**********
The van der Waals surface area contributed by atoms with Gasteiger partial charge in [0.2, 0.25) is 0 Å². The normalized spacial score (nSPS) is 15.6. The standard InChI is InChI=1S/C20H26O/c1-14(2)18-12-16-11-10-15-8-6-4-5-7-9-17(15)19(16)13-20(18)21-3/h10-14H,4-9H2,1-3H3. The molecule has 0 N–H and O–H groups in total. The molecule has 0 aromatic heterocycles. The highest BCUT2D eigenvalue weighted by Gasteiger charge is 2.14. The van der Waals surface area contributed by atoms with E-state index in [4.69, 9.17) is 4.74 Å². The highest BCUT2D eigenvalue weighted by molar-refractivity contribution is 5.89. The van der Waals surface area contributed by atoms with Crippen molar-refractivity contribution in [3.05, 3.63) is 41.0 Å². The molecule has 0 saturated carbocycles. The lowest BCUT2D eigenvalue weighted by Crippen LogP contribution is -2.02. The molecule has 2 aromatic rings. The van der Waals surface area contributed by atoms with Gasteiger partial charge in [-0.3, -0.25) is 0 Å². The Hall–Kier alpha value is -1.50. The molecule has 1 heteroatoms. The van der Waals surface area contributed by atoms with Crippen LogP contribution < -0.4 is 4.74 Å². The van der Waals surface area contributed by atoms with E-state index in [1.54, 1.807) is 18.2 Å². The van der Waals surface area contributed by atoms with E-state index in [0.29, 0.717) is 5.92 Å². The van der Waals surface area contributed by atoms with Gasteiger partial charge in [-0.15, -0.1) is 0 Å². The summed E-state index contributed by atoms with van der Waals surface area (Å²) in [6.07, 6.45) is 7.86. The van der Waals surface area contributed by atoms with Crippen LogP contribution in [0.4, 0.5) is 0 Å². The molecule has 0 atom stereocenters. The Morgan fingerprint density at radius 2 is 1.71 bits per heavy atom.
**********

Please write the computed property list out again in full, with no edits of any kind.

The van der Waals surface area contributed by atoms with Gasteiger partial charge in [0.2, 0.25) is 0 Å². The normalized spacial score (nSPS) is 15.6. The standard InChI is InChI=1S/C20H26O/c1-14(2)18-12-16-11-10-15-8-6-4-5-7-9-17(15)19(16)13-20(18)21-3/h10-14H,4-9H2,1-3H3. The molecule has 0 N–H and O–H groups in total. The molecule has 0 aromatic heterocycles. The highest BCUT2D eigenvalue weighted by Gasteiger charge is 2.14. The van der Waals surface area contributed by atoms with E-state index in [4.69, 9.17) is 4.74 Å². The highest BCUT2D eigenvalue weighted by molar-refractivity contribution is 5.89. The van der Waals surface area contributed by atoms with Crippen molar-refractivity contribution in [3.05, 3.63) is 41.0 Å². The molecule has 0 saturated carbocycles. The lowest BCUT2D eigenvalue weighted by Crippen LogP contribution is -2.02. The molecule has 2 aromatic rings. The van der Waals surface area contributed by atoms with Gasteiger partial charge in [-0.3, -0.25) is 0 Å². The Hall–Kier alpha value is -1.50. The molecule has 1 heteroatoms. The van der Waals surface area contributed by atoms with Crippen LogP contribution < -0.4 is 4.74 Å². The van der Waals surface area contributed by atoms with E-state index in [1.54, 1.807) is 18.2 Å². The van der Waals surface area contributed by atoms with E-state index in [0.29, 0.717) is 5.92 Å². The van der Waals surface area contributed by atoms with Gasteiger partial charge in [-0.15, -0.1) is 0 Å². The summed E-state index contributed by atoms with van der Waals surface area (Å²) in [6.07, 6.45) is 7.86. The van der Waals surface area contributed by atoms with Crippen LogP contribution in [0.4, 0.5) is 0 Å². The molecule has 0 atom stereocenters. The Morgan fingerprint density at radius 2 is 1.71 bits per heavy atom.